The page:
Navigating The Swellies - Menai Strait - North Wales

Beverley was wondering about the passage and worrying about the length of time it would take. So we got the maps out and I saw immediately where she was going wrong. It was the same mistake that I had made the previous day, in that she was reading the wrong scale. She was reading the scale of the main map, rather than the scale of the insert. I showed her what she was doing wrong and it was like a light bulb going off in her head. She saw what she had done wrong and a huge weight was taken off her shoulders and now we knew that we could get there with plenty of time.

We had to leave early, as the boat that normally moors on the mooring that we had borrowed had already turned up, but was tied up on the pier waiting for us to depart. So we slipped the mooring and motored down to the council moorings which are free to use, while you wait for the tide to turn in your favour.

Calculating when the tide is in your favour can be quite a challenge. In http://www.caernarfonharbour.org.uk/passage-through-the-swellies/ the key phrase is "High Water Slack (HWS) at the Swellies is about 2 hrs before High Water Liverpool". Unfortunately, we have two High waters for Liverpool. Liverpool (Alfred Dock) and Liverpool (Gladstone Dock) and there are a few minutes difference between them. However, it is the Gladstone Dock one that they are referring too, as that is the main port for Liverpool.

After waiting until just before the slack, we slipped the mooring and motored down to the mid point of the first bridge. Both Beverley and I had read the pilotage several times, but as we were going through, I was calling out each section of the passage so that we got the order correct.

  • Pass under the central point of Menai bridge
  • Head for the Swellies Rock Perch until you have passed the platters
  • Then head for the mid point between the Swellies Rock perch and Prices Point, a mark very close to the shore.
  • Once through the mid point, head for the flag pole, just by the cottage in the middle of the channel
  • Look for the transit markers, on the Britannia Bridge
  • Once on the transit line follow it until you are abeam of the white pyramid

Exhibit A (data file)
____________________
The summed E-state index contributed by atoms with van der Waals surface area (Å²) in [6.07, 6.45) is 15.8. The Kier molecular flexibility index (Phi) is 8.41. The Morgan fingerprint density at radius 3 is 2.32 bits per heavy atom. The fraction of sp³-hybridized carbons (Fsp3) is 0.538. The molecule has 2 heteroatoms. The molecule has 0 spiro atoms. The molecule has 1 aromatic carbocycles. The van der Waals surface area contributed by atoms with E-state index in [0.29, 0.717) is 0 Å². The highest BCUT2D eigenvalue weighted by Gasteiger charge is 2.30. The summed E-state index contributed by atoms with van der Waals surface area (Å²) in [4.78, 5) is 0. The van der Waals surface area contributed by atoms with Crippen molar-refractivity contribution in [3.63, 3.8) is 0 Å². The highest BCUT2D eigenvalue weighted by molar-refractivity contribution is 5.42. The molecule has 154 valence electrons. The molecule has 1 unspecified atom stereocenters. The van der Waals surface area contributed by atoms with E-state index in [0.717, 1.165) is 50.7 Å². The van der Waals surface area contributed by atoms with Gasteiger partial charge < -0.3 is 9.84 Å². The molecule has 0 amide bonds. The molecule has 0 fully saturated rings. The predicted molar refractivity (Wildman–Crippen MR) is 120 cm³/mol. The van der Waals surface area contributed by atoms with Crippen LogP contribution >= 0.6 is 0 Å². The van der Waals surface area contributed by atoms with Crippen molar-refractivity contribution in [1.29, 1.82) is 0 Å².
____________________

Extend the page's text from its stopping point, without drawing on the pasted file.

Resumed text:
• Now head for the centre of the first span of Britannia bridge
  • After Britannia Bridge head for Nelsons statue and then you are done
It's an action packed little passage, made all the harder, by the shear amount of traffic that are using the channel at the same time. On top of the other yachts, there was jet skis, which Beverley christened Jet Fleas, that went past at 20knots, kicking up a lot of wake. It was a calm day, when we went through the Swellies, so we had very little wind to deal with but I can imagine that the passage could be a lot harder than the experience that we had.
 
Once we had successfully navigated the Swellies, we went past a yacht that we had put an offer in on, that was now moored up on the river. The yacht was very similar to Salty Lass, but it has two cabins at the back rather than one. It also had a lot smaller V-Birth as the toilet was at the front. I'm glad that our offer was not accepted, as Salty Lass is just a better boat for us.
 
We then went into Port Dinorwic which is a harbour wall again, but this time they did not have risers but instead had a long line, that was clearly been designed to fit another boat perfectly. Once we were moored up, it was time for a cup of tea and a relax.
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Raising money for the RNLI

We were only on our third sail in our brand new boat to us and we had to call the coast guard for assistance. That assistance came in the shape of a RNLI boat from Portpatrick, so we have decided to raise money for the RNLI through our Damsels in distress page on just giving, that way you know that any money goes straight to them. We have set ourselves a target of £500 and we would like to honour our pledge, so if you like our videos then please give a little to those who rescue people in the seas around the UK.

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